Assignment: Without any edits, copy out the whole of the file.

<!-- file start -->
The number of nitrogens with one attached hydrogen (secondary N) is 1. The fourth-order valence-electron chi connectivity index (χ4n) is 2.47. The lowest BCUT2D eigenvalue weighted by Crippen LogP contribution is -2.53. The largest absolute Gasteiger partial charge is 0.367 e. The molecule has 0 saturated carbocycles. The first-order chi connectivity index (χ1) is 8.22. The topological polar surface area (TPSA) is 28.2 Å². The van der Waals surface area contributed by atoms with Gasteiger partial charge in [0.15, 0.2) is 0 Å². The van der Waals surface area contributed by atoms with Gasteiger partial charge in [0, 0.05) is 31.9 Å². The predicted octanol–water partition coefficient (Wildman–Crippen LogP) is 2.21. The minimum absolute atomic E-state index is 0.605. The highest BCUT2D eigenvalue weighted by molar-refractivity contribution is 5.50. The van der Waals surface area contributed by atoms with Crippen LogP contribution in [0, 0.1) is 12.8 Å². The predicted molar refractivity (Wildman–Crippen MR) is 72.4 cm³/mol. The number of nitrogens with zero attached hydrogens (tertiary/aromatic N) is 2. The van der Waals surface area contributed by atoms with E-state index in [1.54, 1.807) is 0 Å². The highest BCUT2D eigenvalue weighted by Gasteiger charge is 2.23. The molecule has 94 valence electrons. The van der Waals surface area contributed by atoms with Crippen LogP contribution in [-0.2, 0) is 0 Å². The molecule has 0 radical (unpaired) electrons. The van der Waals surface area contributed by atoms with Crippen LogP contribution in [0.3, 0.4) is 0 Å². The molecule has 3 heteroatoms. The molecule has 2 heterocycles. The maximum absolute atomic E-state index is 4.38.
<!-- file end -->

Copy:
The number of nitrogens with one attached hydrogen (secondary N) is 1. The fourth-order valence-electron chi connectivity index (χ4n) is 2.47. The lowest BCUT2D eigenvalue weighted by Crippen LogP contribution is -2.53. The largest absolute Gasteiger partial charge is 0.367 e. The molecule has 0 saturated carbocycles. The first-order chi connectivity index (χ1) is 8.22. The topological polar surface area (TPSA) is 28.2 Å². The van der Waals surface area contributed by atoms with Gasteiger partial charge in [0.15, 0.2) is 0 Å². The van der Waals surface area contributed by atoms with Gasteiger partial charge in [0, 0.05) is 31.9 Å². The predicted octanol–water partition coefficient (Wildman–Crippen LogP) is 2.21. The minimum absolute atomic E-state index is 0.605. The highest BCUT2D eigenvalue weighted by molar-refractivity contribution is 5.50. The van der Waals surface area contributed by atoms with Crippen LogP contribution in [0, 0.1) is 12.8 Å². The predicted molar refractivity (Wildman–Crippen MR) is 72.4 cm³/mol. The number of nitrogens with zero attached hydrogens (tertiary/aromatic N) is 2. The van der Waals surface area contributed by atoms with E-state index in [1.54, 1.807) is 0 Å². The highest BCUT2D eigenvalue weighted by Gasteiger charge is 2.23. The molecule has 94 valence electrons. The van der Waals surface area contributed by atoms with Crippen LogP contribution in [-0.2, 0) is 0 Å². The molecule has 0 radical (unpaired) electrons. The van der Waals surface area contributed by atoms with Crippen LogP contribution in [0.3, 0.4) is 0 Å². The molecule has 3 heteroatoms. The molecule has 2 heterocycles. The maximum absolute atomic E-state index is 4.38.